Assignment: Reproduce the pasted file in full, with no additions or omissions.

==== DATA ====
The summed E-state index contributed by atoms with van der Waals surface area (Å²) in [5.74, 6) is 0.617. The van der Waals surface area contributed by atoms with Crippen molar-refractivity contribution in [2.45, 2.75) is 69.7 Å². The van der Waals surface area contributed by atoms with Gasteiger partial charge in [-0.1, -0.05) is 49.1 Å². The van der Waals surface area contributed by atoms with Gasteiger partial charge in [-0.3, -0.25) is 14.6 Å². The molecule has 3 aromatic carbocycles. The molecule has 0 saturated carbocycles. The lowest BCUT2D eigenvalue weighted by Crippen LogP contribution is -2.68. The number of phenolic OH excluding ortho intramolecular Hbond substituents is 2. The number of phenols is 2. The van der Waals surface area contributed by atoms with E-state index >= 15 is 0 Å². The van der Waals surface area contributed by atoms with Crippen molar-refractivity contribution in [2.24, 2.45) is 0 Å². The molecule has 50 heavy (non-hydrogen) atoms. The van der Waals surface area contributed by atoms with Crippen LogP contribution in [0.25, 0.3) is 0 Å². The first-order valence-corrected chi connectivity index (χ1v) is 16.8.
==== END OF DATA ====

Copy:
The summed E-state index contributed by atoms with van der Waals surface area (Å²) in [5.74, 6) is 0.617. The van der Waals surface area contributed by atoms with Crippen molar-refractivity contribution in [2.45, 2.75) is 69.7 Å². The van der Waals surface area contributed by atoms with Gasteiger partial charge in [-0.1, -0.05) is 49.1 Å². The van der Waals surface area contributed by atoms with Gasteiger partial charge in [-0.3, -0.25) is 14.6 Å². The molecule has 3 aromatic carbocycles. The molecule has 0 saturated carbocycles. The lowest BCUT2D eigenvalue weighted by Crippen LogP contribution is -2.68. The number of phenolic OH excluding ortho intramolecular Hbond substituents is 2. The number of phenols is 2. The van der Waals surface area contributed by atoms with E-state index >= 15 is 0 Å². The van der Waals surface area contributed by atoms with Crippen molar-refractivity contribution in [2.24, 2.45) is 0 Å². The molecule has 50 heavy (non-hydrogen) atoms. The van der Waals surface area contributed by atoms with Crippen LogP contribution in [0.25, 0.3) is 0 Å². The first-order valence-corrected chi connectivity index (χ1v) is 16.8.